I know you’re going to kill me for this, but the order in this tier doesn’t matter that much. It has a lot more to do with your personal preference-do you want power out of your shortstop? Drew, Peralta, Ramirez and Tejada are solid fits. Do you want stolen bases? Aybar, Theriot, Ramirez and Furcal are your best bets. Players like Scutaro and Aybar are well-balanced, with a little bit of power, a lot of runs, and some help on the base paths. None of these players do everything very well, but for the most part they do one thing very well or a few things well enough, so your personal rank, based on what your plan is with the rest of your roster, means more than whatever order I put them in.

I will say, though, Ramirez’s forecast seems weird to me. Despite the fact that he has changed his approach (he’s more patient and draws walks, but struggled to hit for power last year, a problem that caused even more trouble in the second half) he’s slated to hit with as much pop as in 2008. That’s why, despite his forecast, he’s ranked low within the tier.

Two Stars
Player            PA   AVG/OBP/SLG    R HR RBI SB
Elvis Andrus     550 .269/.329/.400  67  8  51 34
Everth Cabrera   678 .249/.337/.364  78  7  45 34
Alcides Escobar  548 .286/.327/.387  66  6  46 20
Maicer Izturis   382 .286/.355/.427  49  8  45 10
Cliff Pennington 518 .245/.329/.345  56  6  38 17
Clint Barmes     540 .263/.314/.432  59  9  51 11
Jerry Hairston   498 .259/.329/.386  62 11  48 11
Luis Valbuena    576 .260/.329/.400  69 13  52  8
Orlando Cabrera  584 .276/.328/.385  66  8  60 12
Jeff Keppinger   539 .301/.364/.430  59  9  51  2
Cristian Guzman  506 .296/.326/.418  65  7  43  4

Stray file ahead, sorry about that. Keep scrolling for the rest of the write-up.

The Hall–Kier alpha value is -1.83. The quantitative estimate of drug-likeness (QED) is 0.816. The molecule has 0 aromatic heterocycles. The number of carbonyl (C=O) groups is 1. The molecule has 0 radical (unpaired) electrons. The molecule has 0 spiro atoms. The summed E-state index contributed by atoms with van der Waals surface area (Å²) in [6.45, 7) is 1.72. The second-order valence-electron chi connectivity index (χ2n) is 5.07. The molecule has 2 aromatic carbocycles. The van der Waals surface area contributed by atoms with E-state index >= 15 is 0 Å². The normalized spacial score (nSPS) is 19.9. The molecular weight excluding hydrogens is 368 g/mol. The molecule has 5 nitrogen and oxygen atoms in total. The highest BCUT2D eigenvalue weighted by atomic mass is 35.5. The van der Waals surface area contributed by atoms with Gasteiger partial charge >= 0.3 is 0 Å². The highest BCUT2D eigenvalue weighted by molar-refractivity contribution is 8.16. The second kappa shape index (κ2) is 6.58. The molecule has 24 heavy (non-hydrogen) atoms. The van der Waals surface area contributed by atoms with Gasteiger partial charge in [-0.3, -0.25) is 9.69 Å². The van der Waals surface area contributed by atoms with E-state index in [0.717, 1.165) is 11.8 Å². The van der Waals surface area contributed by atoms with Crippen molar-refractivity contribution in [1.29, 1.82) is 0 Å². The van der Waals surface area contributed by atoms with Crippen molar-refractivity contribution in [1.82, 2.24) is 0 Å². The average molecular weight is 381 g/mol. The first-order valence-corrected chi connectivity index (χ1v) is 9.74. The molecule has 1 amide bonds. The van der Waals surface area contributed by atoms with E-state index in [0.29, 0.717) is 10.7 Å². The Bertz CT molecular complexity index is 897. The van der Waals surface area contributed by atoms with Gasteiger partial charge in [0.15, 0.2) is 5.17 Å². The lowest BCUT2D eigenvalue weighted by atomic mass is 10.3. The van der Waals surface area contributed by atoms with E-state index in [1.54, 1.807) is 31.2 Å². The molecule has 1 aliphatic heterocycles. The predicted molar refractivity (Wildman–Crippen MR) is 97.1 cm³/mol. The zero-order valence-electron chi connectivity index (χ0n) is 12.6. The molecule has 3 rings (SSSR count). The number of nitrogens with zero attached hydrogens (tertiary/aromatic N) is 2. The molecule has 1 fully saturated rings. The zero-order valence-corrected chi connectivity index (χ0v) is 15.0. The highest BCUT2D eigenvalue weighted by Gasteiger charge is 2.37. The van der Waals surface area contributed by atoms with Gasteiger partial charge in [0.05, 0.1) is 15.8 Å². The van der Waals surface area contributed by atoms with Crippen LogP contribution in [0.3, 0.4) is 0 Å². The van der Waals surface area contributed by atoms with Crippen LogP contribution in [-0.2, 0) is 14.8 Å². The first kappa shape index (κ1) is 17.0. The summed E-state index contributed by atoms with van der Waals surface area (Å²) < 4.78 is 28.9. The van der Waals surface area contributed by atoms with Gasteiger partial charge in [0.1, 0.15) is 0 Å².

Andrus and Everth Cabrera are very similar, but Andrus gets the edge because of his home park. In a neutral context, I would take Cabrera. Escobar is also along the same lines, but projected to have significantly fewer steals. Izturis would be a three-star shortstop if he was an everyday player, but he’s going to bounce around the diamond and, sadly, not acquire a full season’s worth of at-bats.

Things get a bit uglier from here, as we lose dominance of any one category. PECOTA seems to be a bit harsh on Pennington-his BABIP was a little high last year, but even adjusting for that should have him a little higher than this. He’s not much to look at, but if he can steal 20 bases and not embarrass you from a batting average perspective, then he’s worth a two-star rank. Barmes may pick up a few homers and a few steals for you, but otherwise there isn’t much to love here, just like at second. Hairston has some value as long as he plays a majority of the time, like Izturis, but isn’t quite as valuable thanks to Petco Park. Valbuena looks a little better here than at second, but that isn’t saying much-he’s still on the lower end of the two-star because of a low average, low OBP and not enough speed to push him any higher.